RANKED Which teams do the best on Boxing Day in the Premier League era? Every time Ally McCoist lost it on air in 2019, including funny XI reactions West Ham have been embroiled in various wrangles with their landlords since they moved into the former Olympic Stadium in 2016, involving issues ranging from capacity and stewarding to the sale of draught beer and the colour of the carpet which surrounds the pitch.Gerry Murphy, the LLDC’s executive director of financial, commercial and corporate services, also reiterated that West Ham’s rent does not even cover the cost of staging their own matches, claiming the taxpayer stumps up around £111,000 per match after income is taken into consideration.However, West Ham’s rent has actually risen from the £2.59m quoted by Murphy to £3m per year, and the club have long since maintained the match-day cost figure does not take into account that increase as well as catering revenue and commercial opportunities.Nevertheless the stadium’s “dire financial performance”, according to the London Assembly, remains under scrutiny. BEST OF “The two sides have spent a fortune on legal bills and now they need to wake up to the fact that Londoners expect and deserve value for money.“We urge them to reset their relationship for the sake of Londoners and realise instead the potential of a fantastic Olympic legacy project.”West Ham vice-chairman Karren Brady is due to appear before the committee on October 17. West Ham agreed the tenancy agreement with the LLDC in 2013 under previous London mayor Boris Johnson’s administration, and last year current mayor Sadiq Khan announced he was taking control of the stadium after a report established it was losing about £20m a year.After the meeting Assembly member Caroline Pidgeon tweeted: “The more I hear about the Olympic Stadium contract with West Ham the more frustrated I get.“Boris’ team signed this off and currently we are told each match day costs the taxpayer around £250k in subsidy…… unbelievable.“The only winners are the lawyers in the disputes between West Ham and the LLDC re Olympic stadium use. £4m in legal fees with West Ham in last 3 years. You couldn’t make this up!”In a statement Len Duvall, deputy chair of the budget and performance committee, said: “It’s about time the London Legacy Development Corporation and West Ham put aside their squabbles and sort out their relationship. Ronaldo warned Lukaku how hard scoring goals in Serie A would be before Inter move silverware MONEY Forbes list reveals how much Mayweather, Ronaldo and Messi earned this decade REVEALED The London Stadium has been West Ham’s home since 2016 England’s most successful clubs of the past decade, according to trophies won Every Championship club’s best signing of the decade, including Taarabt and Dack The ground has been met with a lot of negativity by many Hammers fans The owners of West Ham’s London Stadium have spent around £4million of taxpayers’ money over the last three years due to legal disputes with the club, it has been revealed.Lyn Garner, the new London Legacy Development Corporation chief executive, disclosed the figure when facing the London Assembly’s Budget and Performance Committee. ADVICE REVEALED Top nine Premier League free transfers of the decade Where Ancelotti ranks with every Premier League boss for trophies won 2 impact Latest Football News 2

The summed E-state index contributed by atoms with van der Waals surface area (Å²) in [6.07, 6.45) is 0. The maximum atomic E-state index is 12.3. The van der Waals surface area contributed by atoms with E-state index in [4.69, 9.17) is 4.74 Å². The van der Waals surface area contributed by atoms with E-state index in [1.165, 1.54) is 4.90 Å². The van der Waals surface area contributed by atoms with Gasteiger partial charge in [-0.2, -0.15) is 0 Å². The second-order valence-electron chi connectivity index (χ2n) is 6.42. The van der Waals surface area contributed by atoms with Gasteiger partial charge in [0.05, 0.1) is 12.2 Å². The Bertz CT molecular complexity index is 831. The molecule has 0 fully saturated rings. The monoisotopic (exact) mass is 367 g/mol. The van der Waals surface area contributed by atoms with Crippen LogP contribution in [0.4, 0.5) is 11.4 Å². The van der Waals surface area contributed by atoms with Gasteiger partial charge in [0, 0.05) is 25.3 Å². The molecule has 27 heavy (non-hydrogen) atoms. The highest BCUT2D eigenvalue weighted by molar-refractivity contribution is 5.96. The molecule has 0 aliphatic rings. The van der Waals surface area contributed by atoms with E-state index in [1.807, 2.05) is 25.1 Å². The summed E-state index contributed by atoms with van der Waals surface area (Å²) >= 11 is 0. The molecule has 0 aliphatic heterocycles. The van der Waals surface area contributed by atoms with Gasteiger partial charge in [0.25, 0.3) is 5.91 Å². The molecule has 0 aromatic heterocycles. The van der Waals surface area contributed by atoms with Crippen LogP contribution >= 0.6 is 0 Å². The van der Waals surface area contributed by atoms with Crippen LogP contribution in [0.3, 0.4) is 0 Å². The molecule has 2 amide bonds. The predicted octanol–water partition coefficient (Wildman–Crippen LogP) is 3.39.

Let the fundraising begin! At a press briefing today, Oregon Health & Science University (OHSU) officials announced their intent to raise $500 million for cancer research over the next 2 years in order to earn an equivalent matching grant. The $500 million challenge was offered last Friday in a surprise move by philanthropists Phil and Penny Knight. The $1 billion campaign “is a transformational moment” for the university and the war on cancer, says OHSU President Joe Robertson.The Knights had previously donated $100 million to create a cancer research institute at OHSU, headed by Brian Druker, who led the development of the cancer drug Gleevec. Their latest pledge came after Druker recently lobbied the couple for another $1 billion to take insights from Gleevec, as well as other so-called molecularly targeted therapies, and develop better early detection tools for tumors. Calling current cancer detection methods “relatively crude technologies,” Druker says “we have to do better.”OHSU officials didn’t offer specifics for how they plan to spend the potential $1 billion, although Druker says he envisions hiring about 20 elite scientists and giving them enough funding to take risks, a strategy he compared to what the Howard Hughes Medical Institute does. “We’re trying to release investigators from our current constraints of grant-writing,” he says.Sign up for our daily newsletterGet more great content like this delivered right to you!Country *AfghanistanAland IslandsAlbaniaAlgeriaAndorraAngolaAnguillaAntarcticaAntigua and BarbudaArgentinaArmeniaArubaAustraliaAustriaAzerbaijanBahamasBahrainBangladeshBarbadosBelarusBelgiumBelizeBeninBermudaBhutanBolivia, Plurinational State ofBonaire, Sint Eustatius and SabaBosnia and HerzegovinaBotswanaBouvet IslandBrazilBritish Indian Ocean TerritoryBrunei DarussalamBulgariaBurkina FasoBurundiCambodiaCameroonCanadaCape VerdeCayman IslandsCentral African RepublicChadChileChinaChristmas IslandCocos (Keeling) IslandsColombiaComorosCongoCongo, The Democratic Republic of theCook IslandsCosta RicaCote D’IvoireCroatiaCubaCuraçaoCyprusCzech RepublicDenmarkDjiboutiDominicaDominican RepublicEcuadorEgyptEl SalvadorEquatorial GuineaEritreaEstoniaEthiopiaFalkland Islands (Malvinas)Faroe IslandsFijiFinlandFranceFrench GuianaFrench PolynesiaFrench Southern TerritoriesGabonGambiaGeorgiaGermanyGhanaGibraltarGreeceGreenlandGrenadaGuadeloupeGuatemalaGuernseyGuineaGuinea-BissauGuyanaHaitiHeard Island and Mcdonald IslandsHoly See (Vatican City State)HondurasHong KongHungaryIcelandIndiaIndonesiaIran, Islamic Republic ofIraqIrelandIsle of ManIsraelItalyJamaicaJapanJerseyJordanKazakhstanKenyaKiribatiKorea, Democratic People’s Republic ofKorea, Republic ofKuwaitKyrgyzstanLao People’s Democratic RepublicLatviaLebanonLesothoLiberiaLibyan Arab JamahiriyaLiechtensteinLithuaniaLuxembourgMacaoMacedonia, The Former Yugoslav Republic ofMadagascarMalawiMalaysiaMaldivesMaliMaltaMartiniqueMauritaniaMauritiusMayotteMexicoMoldova, Republic ofMonacoMongoliaMontenegroMontserratMoroccoMozambiqueMyanmarNamibiaNauruNepalNetherlandsNew CaledoniaNew ZealandNicaraguaNigerNigeriaNiueNorfolk IslandNorwayOmanPakistanPalestinianPanamaPapua New GuineaParaguayPeruPhilippinesPitcairnPolandPortugalQatarReunionRomaniaRussian FederationRWANDASaint Barthélemy Saint Helena, Ascension and Tristan da CunhaSaint Kitts and NevisSaint LuciaSaint Martin (French part)Saint Pierre and MiquelonSaint Vincent and the GrenadinesSamoaSan MarinoSao Tome and PrincipeSaudi ArabiaSenegalSerbiaSeychellesSierra LeoneSingaporeSint Maarten (Dutch part)SlovakiaSloveniaSolomon IslandsSomaliaSouth AfricaSouth Georgia and the South Sandwich IslandsSouth SudanSpainSri LankaSudanSurinameSvalbard and Jan MayenSwazilandSwedenSwitzerlandSyrian Arab RepublicTaiwanTajikistanTanzania, United Republic ofThailandTimor-LesteTogoTokelauTongaTrinidad and TobagoTunisiaTurkeyTurkmenistanTurks and Caicos IslandsTuvaluUgandaUkraineUnited Arab EmiratesUnited KingdomUnited StatesUruguayUzbekistanVanuatuVenezuela, Bolivarian Republic ofVietnamVirgin Islands, BritishWallis and FutunaWestern SaharaYemenZambiaZimbabweI also wish to receive emails from AAAS/Science and Science advertisers, including information on products, services and special offers which may include but are not limited to news, careers information & upcoming events.Required fields are included by an asterisk(*)Phil Knight was a co-founder of athletic shoe giant Nike and is now a prominent funder of academia. In 2006, he gave Stanford University’s business school what was, at that time, the largest donation in its history, $105 million.